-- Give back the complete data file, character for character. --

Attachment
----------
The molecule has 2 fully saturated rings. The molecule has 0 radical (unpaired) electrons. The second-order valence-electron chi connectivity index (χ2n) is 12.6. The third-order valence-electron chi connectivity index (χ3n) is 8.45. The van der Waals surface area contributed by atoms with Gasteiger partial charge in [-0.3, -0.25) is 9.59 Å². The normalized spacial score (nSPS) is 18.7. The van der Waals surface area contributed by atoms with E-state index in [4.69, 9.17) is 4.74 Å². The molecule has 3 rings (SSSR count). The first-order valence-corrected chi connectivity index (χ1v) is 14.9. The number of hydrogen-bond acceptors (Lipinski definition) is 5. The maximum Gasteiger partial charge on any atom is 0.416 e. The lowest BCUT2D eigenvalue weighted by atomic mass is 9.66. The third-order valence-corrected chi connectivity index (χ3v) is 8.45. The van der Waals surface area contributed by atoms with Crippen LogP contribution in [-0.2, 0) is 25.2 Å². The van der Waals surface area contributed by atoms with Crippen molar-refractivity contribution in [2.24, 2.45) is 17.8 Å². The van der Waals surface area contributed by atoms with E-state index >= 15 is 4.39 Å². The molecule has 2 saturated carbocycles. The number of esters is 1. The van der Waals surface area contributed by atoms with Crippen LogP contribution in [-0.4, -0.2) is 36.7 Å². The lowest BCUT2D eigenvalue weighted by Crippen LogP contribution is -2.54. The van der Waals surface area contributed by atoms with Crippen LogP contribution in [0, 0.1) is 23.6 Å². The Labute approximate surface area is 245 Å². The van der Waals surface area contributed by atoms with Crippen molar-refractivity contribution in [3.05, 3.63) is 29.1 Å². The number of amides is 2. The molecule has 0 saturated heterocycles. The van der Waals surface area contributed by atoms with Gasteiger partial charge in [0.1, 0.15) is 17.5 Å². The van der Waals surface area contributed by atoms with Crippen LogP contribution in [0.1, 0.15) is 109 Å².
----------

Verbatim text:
The molecule has 2 fully saturated rings. The molecule has 0 radical (unpaired) electrons. The second-order valence-electron chi connectivity index (χ2n) is 12.6. The third-order valence-electron chi connectivity index (χ3n) is 8.45. The van der Waals surface area contributed by atoms with Gasteiger partial charge in [-0.3, -0.25) is 9.59 Å². The normalized spacial score (nSPS) is 18.7. The van der Waals surface area contributed by atoms with E-state index in [4.69, 9.17) is 4.74 Å². The molecule has 3 rings (SSSR count). The first-order valence-corrected chi connectivity index (χ1v) is 14.9. The number of hydrogen-bond acceptors (Lipinski definition) is 5. The maximum Gasteiger partial charge on any atom is 0.416 e. The lowest BCUT2D eigenvalue weighted by atomic mass is 9.66. The third-order valence-corrected chi connectivity index (χ3v) is 8.45. The van der Waals surface area contributed by atoms with Crippen LogP contribution in [-0.2, 0) is 25.2 Å². The van der Waals surface area contributed by atoms with Crippen molar-refractivity contribution in [2.24, 2.45) is 17.8 Å². The van der Waals surface area contributed by atoms with E-state index >= 15 is 4.39 Å². The molecule has 2 saturated carbocycles. The number of esters is 1. The van der Waals surface area contributed by atoms with Crippen LogP contribution in [-0.4, -0.2) is 36.7 Å². The lowest BCUT2D eigenvalue weighted by Crippen LogP contribution is -2.54. The van der Waals surface area contributed by atoms with Crippen LogP contribution in [0, 0.1) is 23.6 Å². The Labute approximate surface area is 245 Å². The van der Waals surface area contributed by atoms with Crippen molar-refractivity contribution in [3.05, 3.63) is 29.1 Å². The number of amides is 2. The molecule has 0 saturated heterocycles. The van der Waals surface area contributed by atoms with Gasteiger partial charge in [0.1, 0.15) is 17.5 Å². The van der Waals surface area contributed by atoms with Crippen LogP contribution in [0.1, 0.15) is 109 Å².